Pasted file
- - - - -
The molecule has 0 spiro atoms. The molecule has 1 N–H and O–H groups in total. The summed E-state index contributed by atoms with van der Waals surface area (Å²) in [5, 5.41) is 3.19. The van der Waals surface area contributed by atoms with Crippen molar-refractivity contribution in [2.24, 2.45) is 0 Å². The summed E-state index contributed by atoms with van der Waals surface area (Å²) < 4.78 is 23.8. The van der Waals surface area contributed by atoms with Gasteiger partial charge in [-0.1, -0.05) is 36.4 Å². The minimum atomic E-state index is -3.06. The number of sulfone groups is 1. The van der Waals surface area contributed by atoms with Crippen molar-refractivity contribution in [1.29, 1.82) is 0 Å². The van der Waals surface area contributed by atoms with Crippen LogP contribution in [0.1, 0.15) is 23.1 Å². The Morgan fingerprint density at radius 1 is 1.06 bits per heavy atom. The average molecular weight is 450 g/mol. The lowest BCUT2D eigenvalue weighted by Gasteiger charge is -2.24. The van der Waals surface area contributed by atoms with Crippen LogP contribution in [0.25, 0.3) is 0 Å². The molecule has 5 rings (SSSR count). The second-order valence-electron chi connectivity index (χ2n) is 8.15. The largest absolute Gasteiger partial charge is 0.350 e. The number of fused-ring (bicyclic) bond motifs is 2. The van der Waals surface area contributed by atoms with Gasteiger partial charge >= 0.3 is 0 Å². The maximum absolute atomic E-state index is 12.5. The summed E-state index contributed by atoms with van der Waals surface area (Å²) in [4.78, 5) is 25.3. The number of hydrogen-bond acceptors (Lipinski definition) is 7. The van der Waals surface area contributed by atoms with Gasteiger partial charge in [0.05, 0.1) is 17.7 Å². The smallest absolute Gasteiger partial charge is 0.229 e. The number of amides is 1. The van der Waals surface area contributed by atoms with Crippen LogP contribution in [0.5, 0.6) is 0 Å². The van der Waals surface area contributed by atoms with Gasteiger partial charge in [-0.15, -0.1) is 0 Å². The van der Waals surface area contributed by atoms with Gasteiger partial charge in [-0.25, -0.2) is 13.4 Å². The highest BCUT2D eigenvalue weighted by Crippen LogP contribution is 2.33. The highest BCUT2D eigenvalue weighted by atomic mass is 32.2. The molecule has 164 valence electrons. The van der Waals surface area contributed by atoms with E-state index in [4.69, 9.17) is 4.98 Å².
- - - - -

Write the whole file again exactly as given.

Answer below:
The molecule has 0 spiro atoms. The molecule has 1 N–H and O–H groups in total. The summed E-state index contributed by atoms with van der Waals surface area (Å²) in [5, 5.41) is 3.19. The van der Waals surface area contributed by atoms with Crippen molar-refractivity contribution in [2.24, 2.45) is 0 Å². The summed E-state index contributed by atoms with van der Waals surface area (Å²) < 4.78 is 23.8. The van der Waals surface area contributed by atoms with Gasteiger partial charge in [-0.1, -0.05) is 36.4 Å². The minimum atomic E-state index is -3.06. The number of sulfone groups is 1. The van der Waals surface area contributed by atoms with Crippen molar-refractivity contribution in [1.29, 1.82) is 0 Å². The van der Waals surface area contributed by atoms with Crippen LogP contribution in [0.1, 0.15) is 23.1 Å². The Morgan fingerprint density at radius 1 is 1.06 bits per heavy atom. The average molecular weight is 450 g/mol. The lowest BCUT2D eigenvalue weighted by Gasteiger charge is -2.24. The van der Waals surface area contributed by atoms with Crippen LogP contribution in [0.25, 0.3) is 0 Å². The molecule has 5 rings (SSSR count). The second-order valence-electron chi connectivity index (χ2n) is 8.15. The largest absolute Gasteiger partial charge is 0.350 e. The number of fused-ring (bicyclic) bond motifs is 2. The van der Waals surface area contributed by atoms with Gasteiger partial charge >= 0.3 is 0 Å². The maximum absolute atomic E-state index is 12.5. The summed E-state index contributed by atoms with van der Waals surface area (Å²) in [4.78, 5) is 25.3. The number of hydrogen-bond acceptors (Lipinski definition) is 7. The van der Waals surface area contributed by atoms with Gasteiger partial charge in [0.05, 0.1) is 17.7 Å². The smallest absolute Gasteiger partial charge is 0.229 e. The number of amides is 1. The van der Waals surface area contributed by atoms with Crippen LogP contribution in [0.5, 0.6) is 0 Å². The van der Waals surface area contributed by atoms with Gasteiger partial charge in [-0.15, -0.1) is 0 Å². The van der Waals surface area contributed by atoms with Gasteiger partial charge in [-0.25, -0.2) is 13.4 Å². The highest BCUT2D eigenvalue weighted by Crippen LogP contribution is 2.33. The highest BCUT2D eigenvalue weighted by atomic mass is 32.2. The molecule has 164 valence electrons. The van der Waals surface area contributed by atoms with E-state index in [4.69, 9.17) is 4.98 Å².